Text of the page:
“If you have interruptions,” whether from loud kids, the phone, sleep apnea, the chatter in your head, a crash in blood sugar, whatever, “that’s when people run into trouble,” he said.

The good news? You can catch up on at least some of your missed sleep. Miss deep sleep, the phase of the sleep cycle when short-term memories move into long-term storage, and it’s gone for good. But when it comes to REM, the lightest phase of the sleep cycle when you dream most vividly and process emotions, you can re-fill the tank. “All the REM sleep we miss out on, the body will have to catch up on – like on a weekend,” said DeLeon. He calls it “paying your sleep debt.”

We already knew that eating and exercise were critical in determining our weight and overall health. What we are only just beginning to realize is that sleep is the third leg of that stool, and if you’re not getting enough, you could be undermining all your kale munching and Stairmaster sweating. So put it up high on your list of New Year’s resolutions. It will be one you might actually keep: prioritize sleep.



Hints for better sleep

* Sleep in complete darkness, without phones, tablets, e-readers, laptopts, TV, LED clocks, night lights or other electronic devices. Doing otherwise keeps the brain alert, turns off melatonin production, and skews your body clock for daytime. And while TVs contribute to the problem, small electronics held close to the face make it much worse.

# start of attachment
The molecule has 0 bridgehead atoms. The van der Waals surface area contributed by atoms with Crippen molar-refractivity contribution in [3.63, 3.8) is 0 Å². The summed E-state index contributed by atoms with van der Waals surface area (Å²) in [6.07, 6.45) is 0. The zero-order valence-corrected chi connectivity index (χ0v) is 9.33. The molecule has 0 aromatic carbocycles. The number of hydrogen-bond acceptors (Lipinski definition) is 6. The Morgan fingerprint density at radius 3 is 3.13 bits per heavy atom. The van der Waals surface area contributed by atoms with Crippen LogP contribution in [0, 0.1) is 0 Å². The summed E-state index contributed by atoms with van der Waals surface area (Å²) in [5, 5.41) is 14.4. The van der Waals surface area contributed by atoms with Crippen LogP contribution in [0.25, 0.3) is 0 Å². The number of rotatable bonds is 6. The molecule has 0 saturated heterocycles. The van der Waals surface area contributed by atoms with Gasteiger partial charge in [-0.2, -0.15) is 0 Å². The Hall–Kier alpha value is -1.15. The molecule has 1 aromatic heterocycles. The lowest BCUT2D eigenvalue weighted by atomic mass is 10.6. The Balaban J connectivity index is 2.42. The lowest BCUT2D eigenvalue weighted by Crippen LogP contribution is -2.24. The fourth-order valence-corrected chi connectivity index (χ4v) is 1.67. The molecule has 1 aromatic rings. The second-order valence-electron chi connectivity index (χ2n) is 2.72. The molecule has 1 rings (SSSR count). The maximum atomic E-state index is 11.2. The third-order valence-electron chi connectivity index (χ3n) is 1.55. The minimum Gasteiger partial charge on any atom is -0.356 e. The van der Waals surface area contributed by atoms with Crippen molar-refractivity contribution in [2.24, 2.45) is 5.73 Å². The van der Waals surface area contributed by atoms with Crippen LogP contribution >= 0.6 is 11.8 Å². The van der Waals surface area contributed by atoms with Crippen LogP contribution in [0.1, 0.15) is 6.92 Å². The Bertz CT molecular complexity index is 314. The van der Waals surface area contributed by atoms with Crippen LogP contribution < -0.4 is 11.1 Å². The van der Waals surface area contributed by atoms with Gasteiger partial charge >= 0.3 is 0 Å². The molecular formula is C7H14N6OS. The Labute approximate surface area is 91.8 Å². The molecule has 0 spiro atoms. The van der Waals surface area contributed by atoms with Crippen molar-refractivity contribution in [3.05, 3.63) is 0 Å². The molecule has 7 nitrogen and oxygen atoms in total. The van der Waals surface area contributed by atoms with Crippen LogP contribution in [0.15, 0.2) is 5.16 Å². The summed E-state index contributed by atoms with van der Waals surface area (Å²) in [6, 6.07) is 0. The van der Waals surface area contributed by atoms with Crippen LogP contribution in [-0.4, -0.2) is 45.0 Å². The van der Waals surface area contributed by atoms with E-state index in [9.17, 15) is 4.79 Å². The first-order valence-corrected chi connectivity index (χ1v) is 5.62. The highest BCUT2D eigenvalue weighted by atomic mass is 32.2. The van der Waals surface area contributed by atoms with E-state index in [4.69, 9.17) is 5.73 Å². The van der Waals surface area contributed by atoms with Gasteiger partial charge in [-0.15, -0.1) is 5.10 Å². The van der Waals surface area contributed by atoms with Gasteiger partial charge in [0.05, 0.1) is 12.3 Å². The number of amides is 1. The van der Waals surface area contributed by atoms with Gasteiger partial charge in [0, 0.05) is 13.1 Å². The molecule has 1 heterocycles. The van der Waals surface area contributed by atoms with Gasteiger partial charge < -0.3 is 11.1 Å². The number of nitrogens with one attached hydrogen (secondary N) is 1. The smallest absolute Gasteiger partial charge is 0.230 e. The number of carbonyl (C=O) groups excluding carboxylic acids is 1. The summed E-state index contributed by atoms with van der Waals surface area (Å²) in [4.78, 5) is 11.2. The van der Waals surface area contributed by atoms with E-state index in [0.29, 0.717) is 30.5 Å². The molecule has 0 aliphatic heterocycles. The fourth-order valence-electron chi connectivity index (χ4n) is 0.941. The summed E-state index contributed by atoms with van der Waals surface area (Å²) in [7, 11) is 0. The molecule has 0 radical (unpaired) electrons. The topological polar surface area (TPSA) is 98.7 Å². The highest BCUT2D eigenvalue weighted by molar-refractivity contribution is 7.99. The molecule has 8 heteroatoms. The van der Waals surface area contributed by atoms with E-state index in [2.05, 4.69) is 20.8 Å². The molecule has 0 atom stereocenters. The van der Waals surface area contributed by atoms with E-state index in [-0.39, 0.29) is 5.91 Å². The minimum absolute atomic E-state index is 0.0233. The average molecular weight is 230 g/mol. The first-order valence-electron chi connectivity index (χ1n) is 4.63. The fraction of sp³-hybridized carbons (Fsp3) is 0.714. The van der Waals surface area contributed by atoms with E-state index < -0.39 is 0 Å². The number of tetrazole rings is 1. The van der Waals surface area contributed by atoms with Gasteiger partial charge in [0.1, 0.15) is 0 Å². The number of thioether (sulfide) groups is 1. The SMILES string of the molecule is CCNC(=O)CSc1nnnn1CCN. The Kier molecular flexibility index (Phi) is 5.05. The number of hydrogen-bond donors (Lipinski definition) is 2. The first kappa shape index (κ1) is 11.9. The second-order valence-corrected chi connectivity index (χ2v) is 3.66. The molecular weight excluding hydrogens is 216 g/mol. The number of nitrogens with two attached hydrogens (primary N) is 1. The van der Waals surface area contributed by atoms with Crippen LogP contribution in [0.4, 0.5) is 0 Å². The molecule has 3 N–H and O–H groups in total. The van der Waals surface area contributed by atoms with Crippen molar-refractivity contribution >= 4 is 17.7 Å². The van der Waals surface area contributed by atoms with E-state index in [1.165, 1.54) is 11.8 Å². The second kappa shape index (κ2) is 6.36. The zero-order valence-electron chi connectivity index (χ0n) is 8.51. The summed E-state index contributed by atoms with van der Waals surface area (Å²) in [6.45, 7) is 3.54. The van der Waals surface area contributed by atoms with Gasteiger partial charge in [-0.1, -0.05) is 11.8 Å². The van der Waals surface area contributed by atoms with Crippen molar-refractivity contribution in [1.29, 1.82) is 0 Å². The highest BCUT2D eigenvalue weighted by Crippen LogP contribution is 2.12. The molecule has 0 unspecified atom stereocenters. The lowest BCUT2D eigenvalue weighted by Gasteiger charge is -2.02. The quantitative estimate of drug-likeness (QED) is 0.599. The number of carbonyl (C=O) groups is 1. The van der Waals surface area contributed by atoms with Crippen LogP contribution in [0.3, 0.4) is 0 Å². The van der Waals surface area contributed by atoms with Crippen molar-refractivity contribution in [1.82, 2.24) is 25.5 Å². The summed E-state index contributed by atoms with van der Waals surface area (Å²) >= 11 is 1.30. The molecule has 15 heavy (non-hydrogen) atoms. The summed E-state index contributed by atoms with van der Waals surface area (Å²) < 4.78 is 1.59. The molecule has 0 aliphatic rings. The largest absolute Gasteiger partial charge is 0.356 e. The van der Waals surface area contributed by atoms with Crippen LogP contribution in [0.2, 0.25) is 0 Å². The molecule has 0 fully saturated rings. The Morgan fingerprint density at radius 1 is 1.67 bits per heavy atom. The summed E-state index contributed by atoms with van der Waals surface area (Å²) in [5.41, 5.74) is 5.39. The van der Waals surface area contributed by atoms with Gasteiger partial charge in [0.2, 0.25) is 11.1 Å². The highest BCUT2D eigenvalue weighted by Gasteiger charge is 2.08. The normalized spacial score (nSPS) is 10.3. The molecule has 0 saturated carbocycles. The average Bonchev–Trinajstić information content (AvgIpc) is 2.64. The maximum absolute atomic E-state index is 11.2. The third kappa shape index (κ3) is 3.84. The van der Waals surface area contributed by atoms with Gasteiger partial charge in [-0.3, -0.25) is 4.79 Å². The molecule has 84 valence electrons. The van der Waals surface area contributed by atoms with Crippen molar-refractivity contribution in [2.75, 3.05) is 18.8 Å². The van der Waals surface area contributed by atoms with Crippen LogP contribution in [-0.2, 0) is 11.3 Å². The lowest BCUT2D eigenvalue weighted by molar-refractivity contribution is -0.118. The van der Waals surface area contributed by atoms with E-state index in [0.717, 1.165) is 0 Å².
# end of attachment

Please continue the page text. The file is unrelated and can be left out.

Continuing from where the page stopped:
* If you’re traveling or can’t eliminate all the light in a room, wear a sleep mask.

* Go to bed when you feel tired. Don’t push trhough to that second wind. If you’re staying up past 10:30 p.m., you’re likely to get another burst of cortisol, which interferes with sound sleep and increases fat storage. With things like Facebook and your favorite live-streamed TV series, it’s easy to get caught up. This stuff is addictive to the brain. It lights up all the compulsions. You have to override that in order to say, no, I’m tired.

* Keep the temperature in your room no higher than 68 degrees. We sleep best when our core body temperature is cooler. People who sleep soundly tend to have lower core body temperatures at night, while people who sleep worse have higher core temperatures. Encourage lower body temperature by keeping your room cool.

* Everybody loves their caffeine, but if you’re having sleep problems, limit yourself to one cup of coffee in the morning (make it good!), then switch to green tea, which has one-third the caffeine, and don’t have any caffeine after lunch. Caffeine has a half life of eight to twelve hours in the body, so a cup in the afternoon will still be in your system when you’re going to bed.

* Meditate before bed. People are scared of meditation; they think you need a whole hour. Three minutes of meditation, even one minute of deep slow breathing, resets the whole nervous system. Often, when we get in bed, we hear the chatter in our mind. If we can instead listen to the silence around us, it helps the nervous system settle down.

* Take a detox bath before bed. Put a quart of Epsom salts, a small package of baking soda, and a little vinegar in the bath. It’s relaxing to the muscles, draws out impurities, and the hot water is soothing.

* If all else fails, supplements like GABA, Tryptophan and Phosphytidyl Serine can be used as a temporary crutch to get yourself back in sync.

- Courtesy of Fran Sussman